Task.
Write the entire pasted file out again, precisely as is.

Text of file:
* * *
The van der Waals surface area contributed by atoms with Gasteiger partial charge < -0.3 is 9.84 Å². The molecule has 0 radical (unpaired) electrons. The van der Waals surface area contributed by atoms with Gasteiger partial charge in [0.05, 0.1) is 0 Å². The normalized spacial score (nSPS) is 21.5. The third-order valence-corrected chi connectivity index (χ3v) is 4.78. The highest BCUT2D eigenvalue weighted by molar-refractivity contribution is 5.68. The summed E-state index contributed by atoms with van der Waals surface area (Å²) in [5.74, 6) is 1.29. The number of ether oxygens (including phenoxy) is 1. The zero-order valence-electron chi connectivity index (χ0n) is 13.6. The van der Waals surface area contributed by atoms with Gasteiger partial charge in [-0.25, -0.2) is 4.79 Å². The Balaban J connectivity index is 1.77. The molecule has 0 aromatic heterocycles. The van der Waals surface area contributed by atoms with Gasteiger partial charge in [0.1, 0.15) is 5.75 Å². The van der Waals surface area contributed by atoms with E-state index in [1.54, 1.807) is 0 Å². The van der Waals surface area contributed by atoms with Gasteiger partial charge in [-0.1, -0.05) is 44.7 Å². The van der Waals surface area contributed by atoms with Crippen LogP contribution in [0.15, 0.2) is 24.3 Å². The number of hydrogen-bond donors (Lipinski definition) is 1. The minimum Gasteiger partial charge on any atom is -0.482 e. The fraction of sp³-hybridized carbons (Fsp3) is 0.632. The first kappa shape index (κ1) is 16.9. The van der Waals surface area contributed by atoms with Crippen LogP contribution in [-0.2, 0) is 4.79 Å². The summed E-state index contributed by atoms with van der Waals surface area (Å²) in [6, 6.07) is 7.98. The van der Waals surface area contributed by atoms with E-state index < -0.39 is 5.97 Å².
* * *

The van der Waals surface area contributed by atoms with Gasteiger partial charge < -0.3 is 9.84 Å². The molecule has 0 radical (unpaired) electrons. The van der Waals surface area contributed by atoms with Gasteiger partial charge in [0.05, 0.1) is 0 Å². The normalized spacial score (nSPS) is 21.5. The third-order valence-corrected chi connectivity index (χ3v) is 4.78. The highest BCUT2D eigenvalue weighted by molar-refractivity contribution is 5.68. The summed E-state index contributed by atoms with van der Waals surface area (Å²) in [5.74, 6) is 1.29. The number of ether oxygens (including phenoxy) is 1. The zero-order valence-electron chi connectivity index (χ0n) is 13.6. The van der Waals surface area contributed by atoms with Gasteiger partial charge in [-0.25, -0.2) is 4.79 Å². The Balaban J connectivity index is 1.77. The molecule has 0 aromatic heterocycles. The van der Waals surface area contributed by atoms with Gasteiger partial charge in [0.1, 0.15) is 5.75 Å². The van der Waals surface area contributed by atoms with E-state index in [1.54, 1.807) is 0 Å². The van der Waals surface area contributed by atoms with Gasteiger partial charge in [-0.1, -0.05) is 44.7 Å². The van der Waals surface area contributed by atoms with Crippen LogP contribution in [0.15, 0.2) is 24.3 Å². The number of hydrogen-bond donors (Lipinski definition) is 1. The minimum Gasteiger partial charge on any atom is -0.482 e. The fraction of sp³-hybridized carbons (Fsp3) is 0.632. The first kappa shape index (κ1) is 16.9. The van der Waals surface area contributed by atoms with Crippen LogP contribution in [-0.2, 0) is 4.79 Å². The summed E-state index contributed by atoms with van der Waals surface area (Å²) in [6, 6.07) is 7.98. The van der Waals surface area contributed by atoms with E-state index < -0.39 is 5.97 Å².